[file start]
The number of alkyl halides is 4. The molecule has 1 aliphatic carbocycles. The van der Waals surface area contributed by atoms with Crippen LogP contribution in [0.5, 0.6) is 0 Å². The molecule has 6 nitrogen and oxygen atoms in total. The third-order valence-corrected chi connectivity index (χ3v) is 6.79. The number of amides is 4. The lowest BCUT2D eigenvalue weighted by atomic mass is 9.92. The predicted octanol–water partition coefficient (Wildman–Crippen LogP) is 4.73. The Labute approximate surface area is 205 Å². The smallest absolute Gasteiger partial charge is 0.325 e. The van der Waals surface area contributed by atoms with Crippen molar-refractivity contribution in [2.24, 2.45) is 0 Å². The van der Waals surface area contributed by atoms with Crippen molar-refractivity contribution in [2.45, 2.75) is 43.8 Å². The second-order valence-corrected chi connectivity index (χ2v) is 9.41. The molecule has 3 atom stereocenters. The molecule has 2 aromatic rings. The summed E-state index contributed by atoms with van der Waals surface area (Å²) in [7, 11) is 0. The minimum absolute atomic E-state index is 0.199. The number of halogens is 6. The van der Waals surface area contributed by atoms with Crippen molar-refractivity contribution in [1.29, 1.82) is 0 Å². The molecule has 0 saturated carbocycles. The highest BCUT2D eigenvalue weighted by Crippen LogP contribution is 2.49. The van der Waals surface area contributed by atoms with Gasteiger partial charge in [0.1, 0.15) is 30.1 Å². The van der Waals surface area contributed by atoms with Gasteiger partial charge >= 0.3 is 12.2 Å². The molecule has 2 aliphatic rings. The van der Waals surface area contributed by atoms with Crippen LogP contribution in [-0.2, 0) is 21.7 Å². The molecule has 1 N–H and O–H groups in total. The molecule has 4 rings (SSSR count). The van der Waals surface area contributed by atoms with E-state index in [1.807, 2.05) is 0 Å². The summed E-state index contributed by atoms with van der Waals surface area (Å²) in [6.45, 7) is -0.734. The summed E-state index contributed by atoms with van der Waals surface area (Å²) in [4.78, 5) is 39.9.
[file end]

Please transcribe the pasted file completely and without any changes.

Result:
The number of alkyl halides is 4. The molecule has 1 aliphatic carbocycles. The van der Waals surface area contributed by atoms with Crippen LogP contribution in [0.5, 0.6) is 0 Å². The molecule has 6 nitrogen and oxygen atoms in total. The third-order valence-corrected chi connectivity index (χ3v) is 6.79. The number of amides is 4. The lowest BCUT2D eigenvalue weighted by atomic mass is 9.92. The predicted octanol–water partition coefficient (Wildman–Crippen LogP) is 4.73. The Labute approximate surface area is 205 Å². The smallest absolute Gasteiger partial charge is 0.325 e. The van der Waals surface area contributed by atoms with Crippen molar-refractivity contribution in [2.24, 2.45) is 0 Å². The van der Waals surface area contributed by atoms with Crippen molar-refractivity contribution in [2.45, 2.75) is 43.8 Å². The second-order valence-corrected chi connectivity index (χ2v) is 9.41. The molecule has 3 atom stereocenters. The molecule has 2 aromatic rings. The summed E-state index contributed by atoms with van der Waals surface area (Å²) in [7, 11) is 0. The minimum absolute atomic E-state index is 0.199. The number of halogens is 6. The van der Waals surface area contributed by atoms with Crippen molar-refractivity contribution in [1.29, 1.82) is 0 Å². The molecule has 0 saturated carbocycles. The highest BCUT2D eigenvalue weighted by Crippen LogP contribution is 2.49. The van der Waals surface area contributed by atoms with Gasteiger partial charge in [0.1, 0.15) is 30.1 Å². The van der Waals surface area contributed by atoms with Gasteiger partial charge >= 0.3 is 12.2 Å². The molecule has 2 aliphatic rings. The van der Waals surface area contributed by atoms with Crippen LogP contribution in [-0.2, 0) is 21.7 Å². The molecule has 1 N–H and O–H groups in total. The molecule has 4 rings (SSSR count). The van der Waals surface area contributed by atoms with E-state index in [1.807, 2.05) is 0 Å². The summed E-state index contributed by atoms with van der Waals surface area (Å²) in [6.45, 7) is -0.734. The summed E-state index contributed by atoms with van der Waals surface area (Å²) in [4.78, 5) is 39.9.